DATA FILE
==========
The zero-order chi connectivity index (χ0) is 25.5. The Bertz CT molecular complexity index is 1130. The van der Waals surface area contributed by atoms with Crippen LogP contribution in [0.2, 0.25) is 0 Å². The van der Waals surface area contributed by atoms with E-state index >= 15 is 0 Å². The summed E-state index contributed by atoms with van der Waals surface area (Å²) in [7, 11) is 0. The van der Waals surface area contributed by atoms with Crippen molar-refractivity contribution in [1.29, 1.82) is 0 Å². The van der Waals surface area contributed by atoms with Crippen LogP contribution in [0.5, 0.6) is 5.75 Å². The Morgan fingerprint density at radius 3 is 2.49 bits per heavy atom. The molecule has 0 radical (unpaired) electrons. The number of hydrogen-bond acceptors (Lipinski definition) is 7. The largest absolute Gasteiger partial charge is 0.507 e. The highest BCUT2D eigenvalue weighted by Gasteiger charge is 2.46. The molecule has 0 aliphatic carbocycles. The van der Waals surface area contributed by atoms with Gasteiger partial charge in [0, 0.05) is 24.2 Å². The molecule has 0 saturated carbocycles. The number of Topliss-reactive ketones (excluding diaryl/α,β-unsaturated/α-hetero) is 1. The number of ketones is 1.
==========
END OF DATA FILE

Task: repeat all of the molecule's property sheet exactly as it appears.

The zero-order chi connectivity index (χ0) is 25.5. The Bertz CT molecular complexity index is 1130. The van der Waals surface area contributed by atoms with Crippen LogP contribution in [0.2, 0.25) is 0 Å². The van der Waals surface area contributed by atoms with E-state index >= 15 is 0 Å². The summed E-state index contributed by atoms with van der Waals surface area (Å²) in [7, 11) is 0. The van der Waals surface area contributed by atoms with Crippen molar-refractivity contribution in [1.29, 1.82) is 0 Å². The van der Waals surface area contributed by atoms with Crippen LogP contribution in [0.5, 0.6) is 5.75 Å². The Morgan fingerprint density at radius 3 is 2.49 bits per heavy atom. The molecule has 0 radical (unpaired) electrons. The number of hydrogen-bond acceptors (Lipinski definition) is 7. The largest absolute Gasteiger partial charge is 0.507 e. The highest BCUT2D eigenvalue weighted by Gasteiger charge is 2.46. The molecule has 0 aliphatic carbocycles. The van der Waals surface area contributed by atoms with Gasteiger partial charge in [0, 0.05) is 24.2 Å². The molecule has 0 saturated carbocycles. The number of Topliss-reactive ketones (excluding diaryl/α,β-unsaturated/α-hetero) is 1. The number of ketones is 1.